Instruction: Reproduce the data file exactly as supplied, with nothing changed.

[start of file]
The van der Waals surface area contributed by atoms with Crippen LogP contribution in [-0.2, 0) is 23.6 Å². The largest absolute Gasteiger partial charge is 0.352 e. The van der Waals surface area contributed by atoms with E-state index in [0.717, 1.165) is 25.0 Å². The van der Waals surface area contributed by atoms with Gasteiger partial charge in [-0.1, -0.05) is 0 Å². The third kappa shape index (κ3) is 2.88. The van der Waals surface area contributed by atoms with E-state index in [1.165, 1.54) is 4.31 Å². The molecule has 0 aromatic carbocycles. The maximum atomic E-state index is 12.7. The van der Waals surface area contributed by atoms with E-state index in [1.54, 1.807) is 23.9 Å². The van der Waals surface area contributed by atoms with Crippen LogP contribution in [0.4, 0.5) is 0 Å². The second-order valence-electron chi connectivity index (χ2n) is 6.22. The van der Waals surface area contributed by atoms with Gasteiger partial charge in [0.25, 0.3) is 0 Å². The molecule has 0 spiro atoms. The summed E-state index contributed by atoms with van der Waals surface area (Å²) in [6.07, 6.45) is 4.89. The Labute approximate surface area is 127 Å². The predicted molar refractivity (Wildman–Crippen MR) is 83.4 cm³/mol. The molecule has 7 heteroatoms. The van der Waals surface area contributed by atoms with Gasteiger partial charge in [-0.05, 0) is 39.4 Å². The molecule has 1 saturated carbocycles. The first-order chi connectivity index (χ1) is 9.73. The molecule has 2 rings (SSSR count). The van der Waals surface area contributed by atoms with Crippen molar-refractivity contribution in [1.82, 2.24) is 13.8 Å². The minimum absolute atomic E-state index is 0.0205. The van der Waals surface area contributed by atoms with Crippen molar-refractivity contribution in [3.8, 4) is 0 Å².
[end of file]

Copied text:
The van der Waals surface area contributed by atoms with Crippen LogP contribution in [-0.2, 0) is 23.6 Å². The largest absolute Gasteiger partial charge is 0.352 e. The van der Waals surface area contributed by atoms with E-state index in [0.717, 1.165) is 25.0 Å². The van der Waals surface area contributed by atoms with Gasteiger partial charge in [-0.1, -0.05) is 0 Å². The third kappa shape index (κ3) is 2.88. The van der Waals surface area contributed by atoms with E-state index in [1.165, 1.54) is 4.31 Å². The molecule has 0 aromatic carbocycles. The maximum atomic E-state index is 12.7. The van der Waals surface area contributed by atoms with E-state index in [1.54, 1.807) is 23.9 Å². The van der Waals surface area contributed by atoms with Crippen LogP contribution in [0.4, 0.5) is 0 Å². The second-order valence-electron chi connectivity index (χ2n) is 6.22. The van der Waals surface area contributed by atoms with Gasteiger partial charge in [0.25, 0.3) is 0 Å². The molecule has 0 spiro atoms. The summed E-state index contributed by atoms with van der Waals surface area (Å²) in [6.07, 6.45) is 4.89. The Labute approximate surface area is 127 Å². The predicted molar refractivity (Wildman–Crippen MR) is 83.4 cm³/mol. The molecule has 7 heteroatoms. The van der Waals surface area contributed by atoms with Gasteiger partial charge in [-0.05, 0) is 39.4 Å². The molecule has 1 saturated carbocycles. The first-order chi connectivity index (χ1) is 9.73. The molecule has 2 rings (SSSR count). The van der Waals surface area contributed by atoms with Crippen molar-refractivity contribution in [1.82, 2.24) is 13.8 Å². The minimum absolute atomic E-state index is 0.0205. The van der Waals surface area contributed by atoms with Crippen molar-refractivity contribution in [3.8, 4) is 0 Å².